We're knights of the round table
We dance when e'er we're able
We do routines and parlour scenes
With footwork impecc-Able.
We dine well here in Camelot
We eat ham and jam and spam a lot
- from Monty Python and the Holy Grail, Scene 6
Oh goodness! So much running about and hauling this and bagging that and hammering loudly and standing in line and WELL! This must be hurricane preparation! It is a dance of sorts. All about impeccable timing and grace under pressure and knowing the steps because you've practiced them again and again. Unless it's your first time dancing these steps, in which case you simply follow along as best you can, apologizing profusely as you stumble and trip and step on people's toes.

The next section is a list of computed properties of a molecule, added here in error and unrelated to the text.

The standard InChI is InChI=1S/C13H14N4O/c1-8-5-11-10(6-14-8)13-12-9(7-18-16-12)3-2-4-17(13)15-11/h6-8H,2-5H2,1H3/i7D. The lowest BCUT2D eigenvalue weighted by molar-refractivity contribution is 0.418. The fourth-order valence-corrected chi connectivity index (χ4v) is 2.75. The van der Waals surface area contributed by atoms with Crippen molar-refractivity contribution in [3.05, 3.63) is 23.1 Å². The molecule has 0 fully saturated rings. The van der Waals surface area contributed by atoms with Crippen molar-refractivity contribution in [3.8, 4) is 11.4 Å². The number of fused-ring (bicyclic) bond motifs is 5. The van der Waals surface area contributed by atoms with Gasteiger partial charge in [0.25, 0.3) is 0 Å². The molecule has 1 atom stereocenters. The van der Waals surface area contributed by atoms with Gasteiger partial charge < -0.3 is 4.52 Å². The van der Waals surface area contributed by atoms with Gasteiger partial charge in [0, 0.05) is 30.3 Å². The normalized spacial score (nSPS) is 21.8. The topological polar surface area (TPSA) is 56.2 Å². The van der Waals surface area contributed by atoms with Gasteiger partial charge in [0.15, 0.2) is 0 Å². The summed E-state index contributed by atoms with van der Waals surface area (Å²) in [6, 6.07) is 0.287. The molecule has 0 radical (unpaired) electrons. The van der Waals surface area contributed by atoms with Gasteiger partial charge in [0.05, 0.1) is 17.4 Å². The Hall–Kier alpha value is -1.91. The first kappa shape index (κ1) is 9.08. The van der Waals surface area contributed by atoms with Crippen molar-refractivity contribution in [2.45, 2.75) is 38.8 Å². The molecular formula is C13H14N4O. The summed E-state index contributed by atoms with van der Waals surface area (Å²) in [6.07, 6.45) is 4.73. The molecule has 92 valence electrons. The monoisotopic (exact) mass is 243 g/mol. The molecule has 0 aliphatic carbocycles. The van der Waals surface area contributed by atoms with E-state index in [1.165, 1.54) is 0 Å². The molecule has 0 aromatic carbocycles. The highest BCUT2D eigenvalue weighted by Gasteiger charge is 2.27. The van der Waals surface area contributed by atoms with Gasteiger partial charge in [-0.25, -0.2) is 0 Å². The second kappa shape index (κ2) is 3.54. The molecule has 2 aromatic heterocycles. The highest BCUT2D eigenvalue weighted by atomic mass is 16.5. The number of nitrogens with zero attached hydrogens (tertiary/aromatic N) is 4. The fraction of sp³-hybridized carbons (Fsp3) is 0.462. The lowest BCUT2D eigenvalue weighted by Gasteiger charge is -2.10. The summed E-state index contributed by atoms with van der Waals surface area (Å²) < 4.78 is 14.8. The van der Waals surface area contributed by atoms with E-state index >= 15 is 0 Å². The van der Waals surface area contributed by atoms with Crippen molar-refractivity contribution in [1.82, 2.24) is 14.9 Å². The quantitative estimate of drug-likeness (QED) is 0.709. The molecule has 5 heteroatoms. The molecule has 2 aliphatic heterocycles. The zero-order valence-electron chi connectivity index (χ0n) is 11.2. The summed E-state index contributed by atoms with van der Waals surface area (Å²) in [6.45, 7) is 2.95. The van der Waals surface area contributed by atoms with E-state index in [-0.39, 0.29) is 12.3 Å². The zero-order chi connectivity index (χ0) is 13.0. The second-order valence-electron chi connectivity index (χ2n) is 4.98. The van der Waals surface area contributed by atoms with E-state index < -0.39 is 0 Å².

You'd think we were preparing for a big blow out of a party....stocking food and drink to feed an army, hiding away the breakables and covering things in plastic, rolling up the good rugs and hiding them from party-goers. If Irma decides to make merry here, we will eat like royalty for a month. Well, if royalty likes peanut butter and jelly sandwiches and fig newtons dunked in beer, that is.
Along with all the frenzied activity, however, comes a whole new level of philosophical thinking and appreciation for every little thing in life. Yesterday I went through drawers of old family photos, packing them in plastic and tucking them back in like the babies who have now grown into our children. I stared at piles of books wondering which ones deserved the last few heavy duty ziplock bags (the store shelves are empty of these), cherishing the richness of the written word. Knickknacks were stuffed into closets and cupboards to prevent them from becoming projectiles in the event the roof blows off...maybe I don't need these anyway.
And it all filtered down into this one line from Mark Nepo's Seven Thousand Ways to Listen : the fragile, resilient miracle of life is unrepeatable. This week, I can feel this deep in my bones.